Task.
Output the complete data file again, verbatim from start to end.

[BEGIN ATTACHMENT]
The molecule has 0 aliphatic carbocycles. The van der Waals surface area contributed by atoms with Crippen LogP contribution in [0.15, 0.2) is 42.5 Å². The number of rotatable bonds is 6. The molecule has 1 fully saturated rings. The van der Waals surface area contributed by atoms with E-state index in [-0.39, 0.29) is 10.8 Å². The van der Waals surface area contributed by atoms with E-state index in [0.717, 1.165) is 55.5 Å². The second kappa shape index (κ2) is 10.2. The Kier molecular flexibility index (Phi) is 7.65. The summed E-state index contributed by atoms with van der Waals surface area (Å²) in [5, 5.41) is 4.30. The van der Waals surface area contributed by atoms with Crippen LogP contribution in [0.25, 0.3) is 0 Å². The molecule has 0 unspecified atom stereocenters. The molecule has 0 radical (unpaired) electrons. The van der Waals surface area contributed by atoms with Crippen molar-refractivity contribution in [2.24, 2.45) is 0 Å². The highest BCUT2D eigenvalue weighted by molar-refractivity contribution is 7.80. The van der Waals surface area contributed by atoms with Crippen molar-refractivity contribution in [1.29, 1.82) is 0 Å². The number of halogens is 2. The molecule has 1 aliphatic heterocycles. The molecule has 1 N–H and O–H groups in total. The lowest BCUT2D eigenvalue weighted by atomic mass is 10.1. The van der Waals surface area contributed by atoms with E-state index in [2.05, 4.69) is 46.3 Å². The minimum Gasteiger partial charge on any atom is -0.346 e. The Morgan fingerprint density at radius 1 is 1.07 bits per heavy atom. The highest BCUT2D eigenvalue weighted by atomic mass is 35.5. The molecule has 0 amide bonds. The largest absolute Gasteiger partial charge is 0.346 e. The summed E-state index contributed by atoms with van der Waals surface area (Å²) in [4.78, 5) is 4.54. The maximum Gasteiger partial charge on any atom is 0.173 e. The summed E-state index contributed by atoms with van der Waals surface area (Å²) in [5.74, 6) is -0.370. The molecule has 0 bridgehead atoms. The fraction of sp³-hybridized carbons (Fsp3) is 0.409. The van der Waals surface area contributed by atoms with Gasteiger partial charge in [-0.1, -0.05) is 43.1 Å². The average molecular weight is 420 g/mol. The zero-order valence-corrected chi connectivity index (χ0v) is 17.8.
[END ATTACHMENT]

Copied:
The molecule has 0 aliphatic carbocycles. The van der Waals surface area contributed by atoms with Crippen LogP contribution in [0.15, 0.2) is 42.5 Å². The number of rotatable bonds is 6. The molecule has 1 fully saturated rings. The van der Waals surface area contributed by atoms with E-state index in [-0.39, 0.29) is 10.8 Å². The van der Waals surface area contributed by atoms with E-state index in [0.717, 1.165) is 55.5 Å². The second kappa shape index (κ2) is 10.2. The Kier molecular flexibility index (Phi) is 7.65. The summed E-state index contributed by atoms with van der Waals surface area (Å²) in [5, 5.41) is 4.30. The van der Waals surface area contributed by atoms with Crippen LogP contribution in [0.25, 0.3) is 0 Å². The molecule has 0 unspecified atom stereocenters. The molecule has 0 radical (unpaired) electrons. The van der Waals surface area contributed by atoms with Crippen molar-refractivity contribution in [2.24, 2.45) is 0 Å². The highest BCUT2D eigenvalue weighted by molar-refractivity contribution is 7.80. The van der Waals surface area contributed by atoms with Crippen molar-refractivity contribution in [1.29, 1.82) is 0 Å². The number of halogens is 2. The molecule has 1 aliphatic heterocycles. The molecule has 1 N–H and O–H groups in total. The lowest BCUT2D eigenvalue weighted by atomic mass is 10.1. The van der Waals surface area contributed by atoms with E-state index in [2.05, 4.69) is 46.3 Å². The minimum Gasteiger partial charge on any atom is -0.346 e. The Morgan fingerprint density at radius 1 is 1.07 bits per heavy atom. The highest BCUT2D eigenvalue weighted by atomic mass is 35.5. The molecule has 0 amide bonds. The largest absolute Gasteiger partial charge is 0.346 e. The summed E-state index contributed by atoms with van der Waals surface area (Å²) in [4.78, 5) is 4.54. The maximum Gasteiger partial charge on any atom is 0.173 e. The summed E-state index contributed by atoms with van der Waals surface area (Å²) in [5.74, 6) is -0.370. The molecule has 0 bridgehead atoms. The fraction of sp³-hybridized carbons (Fsp3) is 0.409. The van der Waals surface area contributed by atoms with Gasteiger partial charge in [-0.1, -0.05) is 43.1 Å². The average molecular weight is 420 g/mol. The zero-order valence-corrected chi connectivity index (χ0v) is 17.8.